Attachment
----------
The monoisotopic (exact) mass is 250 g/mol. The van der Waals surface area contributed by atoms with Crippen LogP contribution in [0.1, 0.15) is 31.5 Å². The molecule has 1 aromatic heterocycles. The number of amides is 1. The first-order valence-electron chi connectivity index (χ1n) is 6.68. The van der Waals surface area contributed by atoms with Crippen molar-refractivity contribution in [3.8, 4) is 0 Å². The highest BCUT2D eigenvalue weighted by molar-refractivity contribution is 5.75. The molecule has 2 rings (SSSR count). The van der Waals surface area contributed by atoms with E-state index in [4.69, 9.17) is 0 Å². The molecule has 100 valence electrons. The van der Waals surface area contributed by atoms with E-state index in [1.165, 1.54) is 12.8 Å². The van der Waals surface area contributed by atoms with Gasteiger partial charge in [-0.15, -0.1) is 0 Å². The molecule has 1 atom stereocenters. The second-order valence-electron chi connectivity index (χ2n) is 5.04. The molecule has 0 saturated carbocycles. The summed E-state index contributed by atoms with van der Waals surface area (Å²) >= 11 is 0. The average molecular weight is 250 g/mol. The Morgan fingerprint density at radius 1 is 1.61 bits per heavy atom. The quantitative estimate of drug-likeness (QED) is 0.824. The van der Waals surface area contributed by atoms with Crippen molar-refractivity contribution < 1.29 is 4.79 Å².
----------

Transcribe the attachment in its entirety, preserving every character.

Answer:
The monoisotopic (exact) mass is 250 g/mol. The van der Waals surface area contributed by atoms with Crippen LogP contribution in [0.1, 0.15) is 31.5 Å². The molecule has 1 aromatic heterocycles. The number of amides is 1. The first-order valence-electron chi connectivity index (χ1n) is 6.68. The van der Waals surface area contributed by atoms with Crippen molar-refractivity contribution in [3.8, 4) is 0 Å². The highest BCUT2D eigenvalue weighted by molar-refractivity contribution is 5.75. The molecule has 2 rings (SSSR count). The van der Waals surface area contributed by atoms with E-state index in [4.69, 9.17) is 0 Å². The molecule has 100 valence electrons. The van der Waals surface area contributed by atoms with E-state index in [1.165, 1.54) is 12.8 Å². The van der Waals surface area contributed by atoms with Gasteiger partial charge in [-0.15, -0.1) is 0 Å². The molecule has 1 atom stereocenters. The second-order valence-electron chi connectivity index (χ2n) is 5.04. The molecule has 0 saturated carbocycles. The summed E-state index contributed by atoms with van der Waals surface area (Å²) >= 11 is 0. The average molecular weight is 250 g/mol. The Morgan fingerprint density at radius 1 is 1.61 bits per heavy atom. The quantitative estimate of drug-likeness (QED) is 0.824. The van der Waals surface area contributed by atoms with Crippen molar-refractivity contribution < 1.29 is 4.79 Å².